Often enough times we don’t even know we are operating based on assumptions. They are so intrinsic, intuitive and pathological that they resonate with clear logic to us. We have all been conditioned a certain way as a result of our upbringing. That upbringing has tinted the world in a certain way. We operate on those conditions, we assume that the rest of the world does too.
But oft times, it is not so.
When we undergo emotional turmoils, we strive to put ourselves back together. We try to pack our schedule with good habits. We exercise, eat clean, read more, cut down on Netflix, or watch only educational things, we spend time with family, only for it to dwindle out.
Do you know why good habits, in-spite of being good for us don’t stick?
When we go through troubling times, instead of working through the troubles, we start working the distractions. All the habits that you picked up, no matter how good, were just distractions. And then when your troubles cease, or the pain numbs, or you heal, the good habits drop off your calendar. That’s because what got them started doesn’t exist anymore. But you assumed that since they were good habits, and they were making you healthier and smarter, they’d stick.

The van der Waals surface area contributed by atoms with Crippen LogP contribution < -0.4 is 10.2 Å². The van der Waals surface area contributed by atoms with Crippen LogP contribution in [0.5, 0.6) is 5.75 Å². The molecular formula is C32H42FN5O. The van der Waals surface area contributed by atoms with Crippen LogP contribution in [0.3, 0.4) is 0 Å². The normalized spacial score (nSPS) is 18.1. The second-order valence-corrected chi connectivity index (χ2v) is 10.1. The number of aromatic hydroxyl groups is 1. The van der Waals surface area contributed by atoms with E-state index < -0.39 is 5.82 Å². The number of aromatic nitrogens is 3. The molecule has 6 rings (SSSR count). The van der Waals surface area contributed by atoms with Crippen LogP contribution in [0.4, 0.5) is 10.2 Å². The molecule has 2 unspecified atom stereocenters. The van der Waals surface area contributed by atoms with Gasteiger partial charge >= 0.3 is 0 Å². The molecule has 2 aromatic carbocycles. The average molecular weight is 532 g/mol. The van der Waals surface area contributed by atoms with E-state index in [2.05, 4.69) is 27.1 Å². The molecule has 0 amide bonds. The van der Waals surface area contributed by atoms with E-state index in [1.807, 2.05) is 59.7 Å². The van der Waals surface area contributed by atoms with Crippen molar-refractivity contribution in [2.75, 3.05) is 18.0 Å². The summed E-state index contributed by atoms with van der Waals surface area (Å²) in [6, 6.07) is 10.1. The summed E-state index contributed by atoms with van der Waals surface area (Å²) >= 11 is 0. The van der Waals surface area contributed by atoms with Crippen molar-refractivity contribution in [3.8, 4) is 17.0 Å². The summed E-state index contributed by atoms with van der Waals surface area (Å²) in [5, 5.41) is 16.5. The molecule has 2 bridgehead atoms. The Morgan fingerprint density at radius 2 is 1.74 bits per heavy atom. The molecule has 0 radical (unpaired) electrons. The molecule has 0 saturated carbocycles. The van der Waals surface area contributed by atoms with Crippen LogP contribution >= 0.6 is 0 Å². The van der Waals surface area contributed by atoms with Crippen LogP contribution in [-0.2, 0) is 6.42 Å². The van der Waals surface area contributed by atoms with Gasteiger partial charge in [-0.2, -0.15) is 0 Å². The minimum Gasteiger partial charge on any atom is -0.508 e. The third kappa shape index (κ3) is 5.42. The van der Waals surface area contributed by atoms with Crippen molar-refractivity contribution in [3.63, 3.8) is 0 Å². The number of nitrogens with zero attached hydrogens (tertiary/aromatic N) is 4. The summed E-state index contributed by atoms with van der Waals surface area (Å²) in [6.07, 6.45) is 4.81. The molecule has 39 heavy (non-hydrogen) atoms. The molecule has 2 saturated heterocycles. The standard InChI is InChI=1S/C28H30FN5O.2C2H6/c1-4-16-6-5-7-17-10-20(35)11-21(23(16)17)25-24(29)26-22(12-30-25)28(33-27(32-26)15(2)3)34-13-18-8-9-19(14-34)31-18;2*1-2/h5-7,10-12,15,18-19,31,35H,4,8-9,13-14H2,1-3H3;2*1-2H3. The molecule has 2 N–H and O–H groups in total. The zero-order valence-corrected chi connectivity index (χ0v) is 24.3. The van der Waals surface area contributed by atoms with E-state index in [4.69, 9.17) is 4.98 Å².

It all really boils down to intent. And that is where assumption starts talking to you. If your intent was to recover the best parts of your life while working through the issues that troubled you, the good habits would have stuck. But if the habits were picked up so that you wouldn’t have time to work through issues- there, that’s your problem.
What habits did you pick up to run away from yourself? They probably didn’t stick, once your thoughts got unstuck.
When habits don’t stick in spite of the best of intentions- it is best to start questioning the intention in play. The why of why are you investing in this habit. You’ve always assumed that if it is universally good (working out is, eating clean is), then you will take to it like a fish to water- nothing could be farther from the truth.